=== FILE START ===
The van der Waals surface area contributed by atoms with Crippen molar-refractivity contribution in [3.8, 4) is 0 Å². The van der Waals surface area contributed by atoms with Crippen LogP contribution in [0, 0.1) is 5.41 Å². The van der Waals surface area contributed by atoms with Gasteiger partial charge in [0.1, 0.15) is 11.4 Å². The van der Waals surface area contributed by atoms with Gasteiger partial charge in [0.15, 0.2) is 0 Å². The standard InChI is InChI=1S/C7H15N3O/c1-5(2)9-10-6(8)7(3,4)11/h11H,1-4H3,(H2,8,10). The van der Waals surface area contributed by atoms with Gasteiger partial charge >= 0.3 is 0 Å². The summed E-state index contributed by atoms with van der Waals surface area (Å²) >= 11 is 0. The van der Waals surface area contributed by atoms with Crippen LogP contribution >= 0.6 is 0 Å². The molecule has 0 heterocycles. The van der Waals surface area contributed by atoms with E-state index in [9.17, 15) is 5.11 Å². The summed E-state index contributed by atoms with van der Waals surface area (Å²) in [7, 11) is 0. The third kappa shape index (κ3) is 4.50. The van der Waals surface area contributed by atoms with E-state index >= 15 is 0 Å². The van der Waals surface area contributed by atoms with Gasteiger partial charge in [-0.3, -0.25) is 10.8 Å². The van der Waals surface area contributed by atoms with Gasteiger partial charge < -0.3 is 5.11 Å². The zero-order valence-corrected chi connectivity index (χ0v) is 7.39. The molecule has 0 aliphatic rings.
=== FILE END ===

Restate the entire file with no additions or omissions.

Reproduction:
The van der Waals surface area contributed by atoms with Crippen molar-refractivity contribution in [3.8, 4) is 0 Å². The van der Waals surface area contributed by atoms with Crippen LogP contribution in [0, 0.1) is 5.41 Å². The van der Waals surface area contributed by atoms with Gasteiger partial charge in [0.1, 0.15) is 11.4 Å². The van der Waals surface area contributed by atoms with Gasteiger partial charge in [0.15, 0.2) is 0 Å². The standard InChI is InChI=1S/C7H15N3O/c1-5(2)9-10-6(8)7(3,4)11/h11H,1-4H3,(H2,8,10). The van der Waals surface area contributed by atoms with Gasteiger partial charge >= 0.3 is 0 Å². The summed E-state index contributed by atoms with van der Waals surface area (Å²) >= 11 is 0. The van der Waals surface area contributed by atoms with Crippen LogP contribution >= 0.6 is 0 Å². The molecule has 0 heterocycles. The van der Waals surface area contributed by atoms with E-state index in [9.17, 15) is 5.11 Å². The summed E-state index contributed by atoms with van der Waals surface area (Å²) in [7, 11) is 0. The third kappa shape index (κ3) is 4.50. The van der Waals surface area contributed by atoms with E-state index >= 15 is 0 Å². The van der Waals surface area contributed by atoms with Gasteiger partial charge in [-0.3, -0.25) is 10.8 Å². The van der Waals surface area contributed by atoms with Gasteiger partial charge < -0.3 is 5.11 Å². The zero-order valence-corrected chi connectivity index (χ0v) is 7.39. The molecule has 0 aliphatic rings.